We use a methylation-specific polymerase chain reaction assay (M-PCR) for the detection of Prader-Willi syndrome on patients' DNA that has undergone a chemical modification. M-PCR distinguishes methylated from unmethylated DNA at a CpG island of SNRPN, a gene associated with Prader-Willi syndrome. This method detects but does not differentiate, deletions, UPD, and imprinting mutations. M-PCR does not detect rare mutations in the Prader-Willi DNA region.

Angelman Syndrome

Angelman syndrome is characterized by severe mental retardation, absent speech, puppet-like movements, inappropriate laughter, and epilepsy. Either a maternal deletion of 15q11-q13 or paternal uniparental disomy of chromosome 15 occurs in ~75-80% of patients with Angelman syndrome.

We use a methylation-specific polymerase chain reaction assay (M-PCR) for the detection of Angelman Syndrome on patients' DNA that has undergone a chemical modification. M-PCR distinguishes methylated from unmethylated DNA at a CpG island of SNRPN, a gene whose methylation status is associated with Angelman syndrome. This method detects but does not differentiate, deletions, UPD, and imprinting mutations. M-PCR does not detect rare mutations in the Angelman Syndrome gene, UBE3 region.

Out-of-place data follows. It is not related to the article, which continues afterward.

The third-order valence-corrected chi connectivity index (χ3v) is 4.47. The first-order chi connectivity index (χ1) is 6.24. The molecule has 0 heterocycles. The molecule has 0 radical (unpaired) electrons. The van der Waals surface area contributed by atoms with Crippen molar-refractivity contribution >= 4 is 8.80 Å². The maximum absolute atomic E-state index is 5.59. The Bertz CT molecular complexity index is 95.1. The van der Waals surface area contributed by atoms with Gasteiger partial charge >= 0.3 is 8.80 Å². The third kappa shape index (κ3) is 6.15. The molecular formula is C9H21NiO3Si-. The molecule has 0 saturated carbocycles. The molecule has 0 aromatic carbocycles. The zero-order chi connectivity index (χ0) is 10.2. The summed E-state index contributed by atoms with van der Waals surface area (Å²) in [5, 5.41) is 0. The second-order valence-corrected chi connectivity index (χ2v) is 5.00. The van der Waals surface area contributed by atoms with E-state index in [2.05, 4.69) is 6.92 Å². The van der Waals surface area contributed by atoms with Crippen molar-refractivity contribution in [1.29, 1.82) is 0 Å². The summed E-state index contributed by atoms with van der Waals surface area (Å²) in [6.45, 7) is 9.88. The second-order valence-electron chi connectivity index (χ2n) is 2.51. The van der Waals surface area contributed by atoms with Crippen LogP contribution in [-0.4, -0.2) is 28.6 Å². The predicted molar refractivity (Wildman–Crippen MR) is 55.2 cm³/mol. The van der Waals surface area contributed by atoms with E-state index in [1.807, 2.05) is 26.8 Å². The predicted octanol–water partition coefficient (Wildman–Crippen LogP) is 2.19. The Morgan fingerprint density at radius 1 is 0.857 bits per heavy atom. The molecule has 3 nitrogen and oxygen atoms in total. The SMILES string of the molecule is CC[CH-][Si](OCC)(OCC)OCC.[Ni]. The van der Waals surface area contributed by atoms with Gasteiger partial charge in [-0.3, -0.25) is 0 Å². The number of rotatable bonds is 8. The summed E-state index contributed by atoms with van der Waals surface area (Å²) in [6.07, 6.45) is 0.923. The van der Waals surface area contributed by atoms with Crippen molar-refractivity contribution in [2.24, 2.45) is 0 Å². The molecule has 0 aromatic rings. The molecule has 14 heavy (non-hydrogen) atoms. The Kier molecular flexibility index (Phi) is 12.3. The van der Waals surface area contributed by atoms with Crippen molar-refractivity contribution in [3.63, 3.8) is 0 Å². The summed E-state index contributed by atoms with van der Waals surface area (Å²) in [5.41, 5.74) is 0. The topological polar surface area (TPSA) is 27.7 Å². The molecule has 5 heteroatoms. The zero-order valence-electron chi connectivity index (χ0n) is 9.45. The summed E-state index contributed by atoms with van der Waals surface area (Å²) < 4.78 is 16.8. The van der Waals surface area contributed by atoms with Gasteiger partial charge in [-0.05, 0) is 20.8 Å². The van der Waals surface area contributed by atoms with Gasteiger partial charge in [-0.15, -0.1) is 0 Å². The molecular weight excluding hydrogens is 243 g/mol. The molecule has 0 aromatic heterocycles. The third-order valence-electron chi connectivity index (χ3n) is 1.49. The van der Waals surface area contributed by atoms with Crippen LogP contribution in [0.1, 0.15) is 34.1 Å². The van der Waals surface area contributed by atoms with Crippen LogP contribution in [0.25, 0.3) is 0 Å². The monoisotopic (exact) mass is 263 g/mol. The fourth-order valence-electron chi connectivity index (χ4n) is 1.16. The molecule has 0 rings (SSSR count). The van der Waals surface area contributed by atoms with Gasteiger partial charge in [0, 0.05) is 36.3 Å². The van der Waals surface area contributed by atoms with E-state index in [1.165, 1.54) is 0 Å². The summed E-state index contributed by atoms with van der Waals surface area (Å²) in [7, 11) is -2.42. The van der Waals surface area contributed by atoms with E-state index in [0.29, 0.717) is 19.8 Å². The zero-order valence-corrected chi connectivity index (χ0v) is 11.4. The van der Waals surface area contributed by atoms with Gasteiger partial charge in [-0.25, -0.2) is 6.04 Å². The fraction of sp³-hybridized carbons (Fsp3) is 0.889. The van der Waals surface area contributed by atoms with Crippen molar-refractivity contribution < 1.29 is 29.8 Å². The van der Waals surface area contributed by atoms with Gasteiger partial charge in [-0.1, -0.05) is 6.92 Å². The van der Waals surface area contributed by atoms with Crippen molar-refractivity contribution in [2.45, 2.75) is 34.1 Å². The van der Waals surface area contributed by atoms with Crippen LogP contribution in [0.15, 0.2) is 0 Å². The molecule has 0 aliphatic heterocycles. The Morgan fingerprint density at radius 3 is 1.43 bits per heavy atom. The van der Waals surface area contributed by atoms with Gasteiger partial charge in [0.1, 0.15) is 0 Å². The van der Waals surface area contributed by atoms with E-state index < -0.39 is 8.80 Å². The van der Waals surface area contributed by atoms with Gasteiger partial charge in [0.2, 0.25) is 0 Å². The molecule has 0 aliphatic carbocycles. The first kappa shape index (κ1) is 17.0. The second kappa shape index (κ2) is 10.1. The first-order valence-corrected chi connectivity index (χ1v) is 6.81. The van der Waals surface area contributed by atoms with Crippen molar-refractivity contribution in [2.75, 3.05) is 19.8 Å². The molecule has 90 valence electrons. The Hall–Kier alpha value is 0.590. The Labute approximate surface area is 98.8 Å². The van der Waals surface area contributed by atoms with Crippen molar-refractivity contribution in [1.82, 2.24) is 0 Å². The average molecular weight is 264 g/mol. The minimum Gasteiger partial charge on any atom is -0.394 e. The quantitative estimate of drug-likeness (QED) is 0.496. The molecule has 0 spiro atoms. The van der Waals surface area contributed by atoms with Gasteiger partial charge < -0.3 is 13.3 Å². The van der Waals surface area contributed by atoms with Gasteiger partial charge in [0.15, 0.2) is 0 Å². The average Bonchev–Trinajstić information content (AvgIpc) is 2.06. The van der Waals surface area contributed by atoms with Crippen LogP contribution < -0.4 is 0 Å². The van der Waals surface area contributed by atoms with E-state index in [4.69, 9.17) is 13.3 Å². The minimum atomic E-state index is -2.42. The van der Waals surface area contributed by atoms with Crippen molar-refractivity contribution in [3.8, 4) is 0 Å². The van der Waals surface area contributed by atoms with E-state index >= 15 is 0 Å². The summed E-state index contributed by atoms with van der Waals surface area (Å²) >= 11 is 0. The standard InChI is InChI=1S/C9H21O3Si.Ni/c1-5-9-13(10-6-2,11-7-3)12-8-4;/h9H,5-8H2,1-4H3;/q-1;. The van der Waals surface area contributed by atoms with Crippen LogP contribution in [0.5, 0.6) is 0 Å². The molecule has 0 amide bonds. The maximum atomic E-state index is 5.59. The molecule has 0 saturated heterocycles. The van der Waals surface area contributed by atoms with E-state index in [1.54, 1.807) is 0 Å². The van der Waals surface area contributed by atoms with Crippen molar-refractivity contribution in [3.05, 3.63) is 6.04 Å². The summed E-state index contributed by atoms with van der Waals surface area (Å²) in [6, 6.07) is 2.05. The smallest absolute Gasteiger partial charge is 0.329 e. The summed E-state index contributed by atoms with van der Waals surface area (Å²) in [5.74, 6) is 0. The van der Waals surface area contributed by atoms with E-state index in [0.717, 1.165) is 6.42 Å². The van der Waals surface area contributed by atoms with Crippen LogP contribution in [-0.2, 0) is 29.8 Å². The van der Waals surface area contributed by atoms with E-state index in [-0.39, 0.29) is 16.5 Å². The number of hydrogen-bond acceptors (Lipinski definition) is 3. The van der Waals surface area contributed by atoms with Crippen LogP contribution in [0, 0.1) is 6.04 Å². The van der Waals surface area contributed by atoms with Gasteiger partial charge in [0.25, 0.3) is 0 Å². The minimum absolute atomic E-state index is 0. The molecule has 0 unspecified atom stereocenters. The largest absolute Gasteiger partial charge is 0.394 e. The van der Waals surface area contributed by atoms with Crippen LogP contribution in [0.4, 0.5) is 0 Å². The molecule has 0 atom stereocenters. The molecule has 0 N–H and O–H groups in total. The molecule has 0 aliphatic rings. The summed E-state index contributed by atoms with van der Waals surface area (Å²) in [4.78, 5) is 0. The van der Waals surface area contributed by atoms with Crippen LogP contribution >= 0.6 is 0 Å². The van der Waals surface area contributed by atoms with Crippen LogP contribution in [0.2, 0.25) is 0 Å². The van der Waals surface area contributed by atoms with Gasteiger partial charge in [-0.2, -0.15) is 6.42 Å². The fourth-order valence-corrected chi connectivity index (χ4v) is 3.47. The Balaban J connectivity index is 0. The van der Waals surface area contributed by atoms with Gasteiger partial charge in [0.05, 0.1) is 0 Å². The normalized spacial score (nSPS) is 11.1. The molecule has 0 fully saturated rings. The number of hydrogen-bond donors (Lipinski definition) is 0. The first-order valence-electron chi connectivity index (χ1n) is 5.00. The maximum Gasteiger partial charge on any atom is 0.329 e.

Spinal Muscular Atrophy Types 1, 2, and 3

Spinal Muscular Atrophy (SMA) is an autosomal recessive disorder of the spinal and bulbar motor neurons causing muscle atrophy and weakness. With SMA, the facial muscles are spared, and intellect is normal. The estimated SMA carrier frequency is 1 in 50.